Thursday, April 23, 2009

Question Regarding Hoofwall Flare

Hi Pat, I have a question for you. I have a post about my horse’s feet and I talked a little about how her foot is flared out a bit. Pony Girl wanted me to explain more what flare is. I am not a farrier so I thought I would ask you, a barefoot specialist about it. Can you help us out? I don’t feel qualified to give her an intelligent answer. LOL

Thank you. (Blushing) I'm not so sure about how intelligently I can respond, but here goes.

My personal short answer: Flare is when the healthy (well-connected) angle of the hoof wall diverges due to stress - on the laminae – which creates stretching and separation of wall from the interior part of the hoof capsule.

So now for my long answer!

First, let’s look a healthy hoof. We see an angle that is the same from the coronet band to the ground. What we can say about that hoof is it has healthy well-connected wall from top to bottom. In other words, healthy tight laminae from the coronet band to the ground.(Boy, I had a tough time finding a picture of a healthy hoof on my computer. I only take pictures before they're fixed! This is Khessie's (an Arab) hoof after her first natural trim. Not perfect, but not bad.)

Next, if we look at a hoof that isn’t as healthy, we may see that the angle diverges at some point between the coronet band and the ground. That point on the wall where the angles changes is commonly referred to as DTA, divergent toe angle.

On some hooves you may see several different DTA's. This hoof isn't a great example for defining DTA as it's got so many other things going on, but you can see a definite DTA just above where the splitting stops.

I like the way Pete Ramey explains flare. If you take your hand and wrap it around the hoof just below the DTA, what you’ll see above your hand is wall that is connected to the coffin bone by healthy, tight, laminae. Remove your hand and you see is flare. Make sense?

It doesn’t matter if the degree of the divergence, or flare, is extreme or slight either. It’s all wall flare.

What does it mean when we see flare? It means that the laminae below the DTA is stretched and in some cases, stretched to the point of separation. When the laminae separates, that’s when we start seeing abscesses and white line disease.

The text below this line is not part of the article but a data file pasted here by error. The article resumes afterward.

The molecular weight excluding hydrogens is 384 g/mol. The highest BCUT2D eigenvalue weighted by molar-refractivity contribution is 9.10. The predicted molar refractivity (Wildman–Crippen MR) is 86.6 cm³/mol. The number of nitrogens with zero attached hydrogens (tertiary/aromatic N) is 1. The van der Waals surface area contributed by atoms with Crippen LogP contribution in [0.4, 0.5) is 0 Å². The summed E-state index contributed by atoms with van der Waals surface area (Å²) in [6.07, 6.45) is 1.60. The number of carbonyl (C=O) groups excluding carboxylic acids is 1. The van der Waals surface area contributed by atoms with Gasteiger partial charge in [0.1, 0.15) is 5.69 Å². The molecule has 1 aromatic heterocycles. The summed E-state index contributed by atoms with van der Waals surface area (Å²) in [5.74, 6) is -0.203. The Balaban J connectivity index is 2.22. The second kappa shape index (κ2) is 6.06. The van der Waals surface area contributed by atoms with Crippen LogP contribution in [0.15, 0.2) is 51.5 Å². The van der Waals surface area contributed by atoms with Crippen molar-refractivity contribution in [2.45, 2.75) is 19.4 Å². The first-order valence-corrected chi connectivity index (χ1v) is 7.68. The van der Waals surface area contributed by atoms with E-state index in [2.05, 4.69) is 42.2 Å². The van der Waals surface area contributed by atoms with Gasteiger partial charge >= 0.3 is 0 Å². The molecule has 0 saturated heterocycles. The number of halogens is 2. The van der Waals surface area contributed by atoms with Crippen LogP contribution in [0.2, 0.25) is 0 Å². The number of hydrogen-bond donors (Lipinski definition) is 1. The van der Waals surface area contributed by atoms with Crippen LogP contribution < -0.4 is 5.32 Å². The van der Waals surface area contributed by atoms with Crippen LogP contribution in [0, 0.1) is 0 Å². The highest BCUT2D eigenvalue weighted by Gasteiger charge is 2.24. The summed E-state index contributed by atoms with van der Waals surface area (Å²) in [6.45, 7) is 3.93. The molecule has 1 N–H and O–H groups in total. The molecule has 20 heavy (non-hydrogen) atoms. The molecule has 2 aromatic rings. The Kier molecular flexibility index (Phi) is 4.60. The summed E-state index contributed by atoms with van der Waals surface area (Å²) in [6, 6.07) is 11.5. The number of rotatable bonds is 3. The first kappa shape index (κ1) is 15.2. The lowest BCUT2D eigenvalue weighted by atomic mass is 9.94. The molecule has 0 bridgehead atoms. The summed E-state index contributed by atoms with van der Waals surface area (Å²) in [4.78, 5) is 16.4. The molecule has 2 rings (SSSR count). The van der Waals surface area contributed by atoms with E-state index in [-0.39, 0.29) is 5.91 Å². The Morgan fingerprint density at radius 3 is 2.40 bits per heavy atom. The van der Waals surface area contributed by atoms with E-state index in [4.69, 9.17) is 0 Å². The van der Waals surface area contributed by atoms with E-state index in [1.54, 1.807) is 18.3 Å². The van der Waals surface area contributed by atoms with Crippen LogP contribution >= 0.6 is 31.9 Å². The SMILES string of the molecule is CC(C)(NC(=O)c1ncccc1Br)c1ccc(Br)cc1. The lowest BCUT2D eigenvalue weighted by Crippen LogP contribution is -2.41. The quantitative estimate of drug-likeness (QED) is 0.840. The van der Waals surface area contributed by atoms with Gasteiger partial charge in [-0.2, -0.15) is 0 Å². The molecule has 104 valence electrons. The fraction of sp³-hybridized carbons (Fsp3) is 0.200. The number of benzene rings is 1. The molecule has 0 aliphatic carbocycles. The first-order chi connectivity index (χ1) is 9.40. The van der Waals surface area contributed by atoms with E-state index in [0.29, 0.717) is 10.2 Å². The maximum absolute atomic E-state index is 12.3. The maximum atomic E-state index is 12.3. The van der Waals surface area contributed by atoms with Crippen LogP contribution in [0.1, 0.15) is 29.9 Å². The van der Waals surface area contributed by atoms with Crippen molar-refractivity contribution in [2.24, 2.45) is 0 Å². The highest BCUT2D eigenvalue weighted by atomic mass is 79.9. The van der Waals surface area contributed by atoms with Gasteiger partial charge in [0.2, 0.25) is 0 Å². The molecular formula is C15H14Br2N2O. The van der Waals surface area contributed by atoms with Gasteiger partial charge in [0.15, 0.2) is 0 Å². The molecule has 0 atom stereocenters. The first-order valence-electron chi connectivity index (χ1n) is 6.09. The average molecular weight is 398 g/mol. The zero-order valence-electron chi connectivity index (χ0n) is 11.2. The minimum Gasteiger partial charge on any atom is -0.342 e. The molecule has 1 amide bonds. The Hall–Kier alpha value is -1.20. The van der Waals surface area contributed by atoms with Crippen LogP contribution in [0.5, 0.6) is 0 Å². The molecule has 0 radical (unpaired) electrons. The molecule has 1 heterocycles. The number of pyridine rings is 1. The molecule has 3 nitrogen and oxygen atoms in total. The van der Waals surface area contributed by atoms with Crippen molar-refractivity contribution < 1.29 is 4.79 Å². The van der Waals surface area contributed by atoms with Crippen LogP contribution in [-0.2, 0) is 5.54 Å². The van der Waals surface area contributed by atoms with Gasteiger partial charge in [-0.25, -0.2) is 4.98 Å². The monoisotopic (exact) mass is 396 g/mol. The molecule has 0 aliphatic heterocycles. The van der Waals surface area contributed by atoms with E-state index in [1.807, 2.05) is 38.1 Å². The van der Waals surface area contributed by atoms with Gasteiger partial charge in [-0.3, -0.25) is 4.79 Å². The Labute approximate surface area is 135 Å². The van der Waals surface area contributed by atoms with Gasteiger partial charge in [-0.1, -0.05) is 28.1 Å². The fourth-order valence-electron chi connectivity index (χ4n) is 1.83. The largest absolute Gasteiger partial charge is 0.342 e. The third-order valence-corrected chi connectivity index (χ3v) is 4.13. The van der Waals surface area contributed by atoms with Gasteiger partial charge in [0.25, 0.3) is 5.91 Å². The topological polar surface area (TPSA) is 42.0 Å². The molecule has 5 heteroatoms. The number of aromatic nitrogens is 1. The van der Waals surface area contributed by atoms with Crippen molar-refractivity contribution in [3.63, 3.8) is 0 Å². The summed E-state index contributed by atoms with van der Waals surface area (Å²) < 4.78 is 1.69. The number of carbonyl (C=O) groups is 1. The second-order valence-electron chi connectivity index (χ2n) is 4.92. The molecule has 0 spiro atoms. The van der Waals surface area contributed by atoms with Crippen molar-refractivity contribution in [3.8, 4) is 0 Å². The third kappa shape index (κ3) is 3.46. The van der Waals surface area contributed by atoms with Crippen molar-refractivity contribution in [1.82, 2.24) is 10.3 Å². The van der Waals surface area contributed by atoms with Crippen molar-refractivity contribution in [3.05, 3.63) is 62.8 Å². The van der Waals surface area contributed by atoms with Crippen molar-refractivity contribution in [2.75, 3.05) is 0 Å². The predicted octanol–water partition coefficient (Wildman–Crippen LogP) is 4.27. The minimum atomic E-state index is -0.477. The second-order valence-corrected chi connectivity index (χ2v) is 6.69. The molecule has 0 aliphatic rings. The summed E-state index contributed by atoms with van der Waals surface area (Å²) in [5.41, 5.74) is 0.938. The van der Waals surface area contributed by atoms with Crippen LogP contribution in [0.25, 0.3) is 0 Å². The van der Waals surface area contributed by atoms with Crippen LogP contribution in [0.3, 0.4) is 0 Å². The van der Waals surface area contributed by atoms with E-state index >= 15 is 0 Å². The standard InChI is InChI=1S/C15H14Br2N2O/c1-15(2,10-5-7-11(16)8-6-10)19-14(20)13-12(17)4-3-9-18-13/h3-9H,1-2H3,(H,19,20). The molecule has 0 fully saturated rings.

What causes flare?
Usually incorrect or overly cautious trimming, shoeing or neglect (not trimming often enough.)

Remember from the last post that the laminae is the connective tissue that is the attachment between the coffin bone and the hoofwall. There are two layers. Think of it as Velco. The sensitive (dermal) layer is the coffin bone side, and the insensitive (epidermal) is the hoofwall side. It’s referred to as sensitive and insensitive because the sensitive laminae is alive and has a complex vascular (veins with blood flowing through it) system. And the insensitive layer does not have blood flow. That’s easy to consider. Right?

Well, let’s take it a step farther. The coffin bone doesn’t go all the way to the ground, does it? No. But the connective tissue that attaches the bone to wall does.

Still with me?

So between the base of the coffin bone and the ground, what’s the laminae doing? It’s essentially connecting the sole to the wall. That area where the laminae is connecting sole material to the wall is called the white line.

The “white line” is the yelowish colored "line or ring" that you see on the bottom of the hoof between the wall and the sole. Right?

If a hoof is neglected for months, even years in some cases, the wall gets very long. The wall at the ground, supporting the horse’s weight starts to grow “out” away from the coffin bone, rather than continuing to grow “down.” That’s flare.

As time passes and the wall continues to grow, it will continue to grow out and as it does it stretches the white line, (it also stretches the sole which can become very thin causing the horse to be very tenderfooted.)

The connective tissue (laminae) between bone and wall, now begins to stretch as well. In some neglect cases, where that situation lasts for an extended time, it’s not uncommon to see hooves that are flared all the way up to the coronet band. So there is no DTA on that hoof because there is NO healthy connection to the bone. It's all flare. Crazy, huh?

In many cases if flare is severe, the wall circumference can no longer sustain the horses weight and it will begin to split - sometimes splitting all the way to the coronet band.

Can that situation be repaired with trims? Yes, in most cases, it can. The key is to start getting frequent and correct trims going on that horse.

The other important components of a healthy hoof must be considered as well, diet, movement and environment. But the trim schedule must become often and consistent.

When repairing a hoof in this condition, you can’t expect to see results by trimming every 5 or 6 weeks. I personally would recommend starting with a 2 week trim schedule and working out to 5 weeks as the hoof is being repaired. I try not to let my own horses' go out past 5 weeks between trims. That schedule, in itself, alleviates hoof issues such as abscesses, white line disease, thrush, and more.

From time to time, one of my customers will say to me, “My horses’ feet are doing great! So I’d like to start extending their trim schedule out a bit longer.